Neo-soul singer and producer Noah Slee is making a name in the international scene right now with his debut 'Otherland'. The Berlin based Tongan speaks to Yadana Saw.
“Music was a big part of my life growing up. I have a lot of siblings, and we were doing cultural floor show performances, had a family band, and also church.” Back then, he was going by his given names, Tau Manukia.
Though he’s coy about his musical background, Noah Slee has already had a shot at musical stardom. He’s wise to the industry. In our ‘Introducing’ with him in 2014, he described the demise of his old band as “another classic story of management screwing over a young crew. I had a bad taste in my mouth - in my soul.”
He was a founding member of a funk/soul/reggae group called Spacifix. You might remember their 2006 hit single ‘Sunshine Day’ with it’s contagious reggae inflected chorus and punchy horns. You might have seen them support Christina Aguilera in 2009. Maybe you even watched the nine part TV series made about their quest for success - ‘From Henderson To Hollywood.’
Formed at Avondale College, the group took out school music competition Smokefree Beats in 2003. They were groomed as international stars in the making. The producer of their debut was Skip Saylor, who had worked with Guns N' Roses, Tom Petty and Nas. He insisted that Spacifix would "put Auckland, New Zealand, on the music map."
With their afroed good looks, energetic choreography and snappy vintage 70s wardrobes, they might have been a good fit for Motown records, who they got the chance to audition for in 2007.
Hollywood didn’t come calling, but the band moved to Brisbane in 2009. Their last recorded gig was at Polyfest in Australia in 2011.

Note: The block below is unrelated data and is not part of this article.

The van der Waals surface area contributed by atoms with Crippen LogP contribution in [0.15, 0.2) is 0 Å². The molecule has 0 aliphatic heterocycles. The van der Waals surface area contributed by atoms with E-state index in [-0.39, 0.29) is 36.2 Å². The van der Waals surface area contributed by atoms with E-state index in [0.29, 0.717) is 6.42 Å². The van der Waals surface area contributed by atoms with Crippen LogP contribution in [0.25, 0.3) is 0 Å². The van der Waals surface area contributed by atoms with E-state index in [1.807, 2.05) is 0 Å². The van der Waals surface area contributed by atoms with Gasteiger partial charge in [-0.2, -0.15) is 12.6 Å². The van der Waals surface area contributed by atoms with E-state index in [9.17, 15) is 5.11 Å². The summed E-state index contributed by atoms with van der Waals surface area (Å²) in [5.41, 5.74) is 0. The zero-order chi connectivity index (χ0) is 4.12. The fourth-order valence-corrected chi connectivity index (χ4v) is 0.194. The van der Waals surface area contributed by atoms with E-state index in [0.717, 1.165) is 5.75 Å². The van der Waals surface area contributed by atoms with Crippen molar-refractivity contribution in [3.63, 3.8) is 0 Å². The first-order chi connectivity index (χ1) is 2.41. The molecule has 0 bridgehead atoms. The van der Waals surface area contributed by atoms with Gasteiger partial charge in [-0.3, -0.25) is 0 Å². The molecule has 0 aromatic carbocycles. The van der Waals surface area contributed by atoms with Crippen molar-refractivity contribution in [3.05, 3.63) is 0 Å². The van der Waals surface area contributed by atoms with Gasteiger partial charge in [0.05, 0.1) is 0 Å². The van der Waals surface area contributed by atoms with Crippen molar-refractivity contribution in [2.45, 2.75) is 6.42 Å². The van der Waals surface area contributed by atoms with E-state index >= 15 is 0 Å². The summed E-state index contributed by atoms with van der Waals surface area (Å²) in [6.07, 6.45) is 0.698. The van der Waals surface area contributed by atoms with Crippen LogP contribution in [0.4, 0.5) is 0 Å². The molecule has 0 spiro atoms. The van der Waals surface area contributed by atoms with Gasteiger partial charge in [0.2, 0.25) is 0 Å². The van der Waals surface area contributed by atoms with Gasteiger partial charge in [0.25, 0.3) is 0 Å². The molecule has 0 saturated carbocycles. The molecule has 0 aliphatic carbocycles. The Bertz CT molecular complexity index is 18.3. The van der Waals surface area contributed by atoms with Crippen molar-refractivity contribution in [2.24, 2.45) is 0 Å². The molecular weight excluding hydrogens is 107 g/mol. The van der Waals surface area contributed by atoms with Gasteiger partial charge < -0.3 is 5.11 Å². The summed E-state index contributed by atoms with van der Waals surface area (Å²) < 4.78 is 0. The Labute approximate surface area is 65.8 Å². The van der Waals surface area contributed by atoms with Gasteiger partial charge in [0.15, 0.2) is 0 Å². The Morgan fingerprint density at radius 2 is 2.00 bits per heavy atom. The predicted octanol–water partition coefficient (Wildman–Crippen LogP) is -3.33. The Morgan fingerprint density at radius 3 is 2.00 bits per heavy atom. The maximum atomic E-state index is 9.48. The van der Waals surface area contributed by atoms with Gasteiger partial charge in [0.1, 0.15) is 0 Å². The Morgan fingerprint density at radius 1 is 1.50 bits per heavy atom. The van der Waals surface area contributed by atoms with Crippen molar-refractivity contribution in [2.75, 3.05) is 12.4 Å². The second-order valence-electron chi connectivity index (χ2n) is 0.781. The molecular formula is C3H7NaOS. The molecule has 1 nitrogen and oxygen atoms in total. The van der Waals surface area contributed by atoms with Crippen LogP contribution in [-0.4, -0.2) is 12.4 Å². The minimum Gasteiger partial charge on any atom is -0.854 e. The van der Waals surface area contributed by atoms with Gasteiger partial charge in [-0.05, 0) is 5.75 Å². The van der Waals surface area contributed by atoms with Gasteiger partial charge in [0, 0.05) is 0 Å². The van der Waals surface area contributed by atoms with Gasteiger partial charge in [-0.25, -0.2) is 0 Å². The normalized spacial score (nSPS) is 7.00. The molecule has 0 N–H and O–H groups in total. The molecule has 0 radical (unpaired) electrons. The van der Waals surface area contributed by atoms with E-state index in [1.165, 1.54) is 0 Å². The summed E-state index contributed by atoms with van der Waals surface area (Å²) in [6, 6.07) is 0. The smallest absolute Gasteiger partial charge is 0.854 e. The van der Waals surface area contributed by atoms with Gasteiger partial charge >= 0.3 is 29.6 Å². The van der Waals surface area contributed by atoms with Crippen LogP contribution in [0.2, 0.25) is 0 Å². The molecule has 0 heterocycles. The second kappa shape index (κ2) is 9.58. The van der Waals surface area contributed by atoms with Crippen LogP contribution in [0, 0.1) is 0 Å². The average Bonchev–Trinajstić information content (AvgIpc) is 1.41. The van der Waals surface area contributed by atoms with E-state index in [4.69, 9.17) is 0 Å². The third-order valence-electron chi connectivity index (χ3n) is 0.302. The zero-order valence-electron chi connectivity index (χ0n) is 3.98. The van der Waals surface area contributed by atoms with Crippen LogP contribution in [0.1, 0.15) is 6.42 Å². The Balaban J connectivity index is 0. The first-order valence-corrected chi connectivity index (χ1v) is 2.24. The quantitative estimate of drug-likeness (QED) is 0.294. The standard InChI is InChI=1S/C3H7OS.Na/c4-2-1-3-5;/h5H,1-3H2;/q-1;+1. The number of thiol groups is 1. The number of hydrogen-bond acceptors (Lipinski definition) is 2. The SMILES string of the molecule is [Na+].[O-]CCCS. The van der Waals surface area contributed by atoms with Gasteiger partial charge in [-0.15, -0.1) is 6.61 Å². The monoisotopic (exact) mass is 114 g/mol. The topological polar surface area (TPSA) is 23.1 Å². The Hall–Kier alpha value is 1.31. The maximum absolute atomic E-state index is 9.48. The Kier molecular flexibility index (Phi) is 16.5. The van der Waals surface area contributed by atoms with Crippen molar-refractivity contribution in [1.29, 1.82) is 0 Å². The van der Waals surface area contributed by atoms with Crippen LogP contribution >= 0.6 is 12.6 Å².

Tau Manukia reinvented himself and his sound as Noah Slee. Stumbling around the world, taking odd jobs, he eventually bumped into Thom Yorke’s 2006 solo album ‘Eraser.’
“It was a moment for me, like I’m sure a lot of musicians have, where they feel like they’re born again. That happened for me.”
I took that inspiration from Eraser, and joined it with my other love, which is the Rhodes piano. I'm a sucker for the Rhodes."
He learned how to make music on a laptop, found a voice for years of notebook poetry, got himself a manager and started collaborating. Over the past five years he’s turned up on tracks by Sola Rosa, Ben Esser, and Australian electronic act Carmada, and released an EP of his own called ‘To Your Inner Hippie & Cos You Fly As F**k’.
His debut album “Otherland” just dropped, and it features American singer Georgia Anne Muldrow, and Australian beat-maker Jordan Rakei amongst others.
Lead single ‘DGAF feat. Shiloh Dynasty’ has had over 6 million plays on Spotify alone.
But it’s ‘Lips’ which features fellow West Auckland musician Melodownz’ that stands out. With a hip-thrusting sensuality to the beats, and the lyrics “When you go lick them lips/you know it gets me in a twist/figure out where the safest place is” it’s one of the hottest songs we’ve heard this year.
“I’ve always been a sucker for like... For other people it’s eyes… what’s really annoying is I can catch myself looking at someone’s lips for too long, and you know, you need to snap out of it.”
Slee is upfront about his sexuality in the lyrics throughout the album, and has come out publicly as gay, something which he found difficult, being from a Christian, Tongan family.
“It wasn’t the easiest thing to do, I mean it took me 20 something years. Tongan families are …pretty closed minded to the LGBT community. And I had my own personal struggle with it. There was a lot of darkness, fighting with myself, and with partners I had who were ready to make that move, but I just was still reserved in myself, and afraid.”
He says that the move to Berlin last year allowed him to really find himself, and become more comfortable with his sexuality. He knew that the album release would require him to rehash the conversations he’d already had with his family.
“I tried not to focus on it, because it’s just a part of me, it’s not what defines me. But in a way I’m happy that it has become kind of the focus, because I think a lot of ‘Otherland’ is based on me coming to acceptance of who I am.”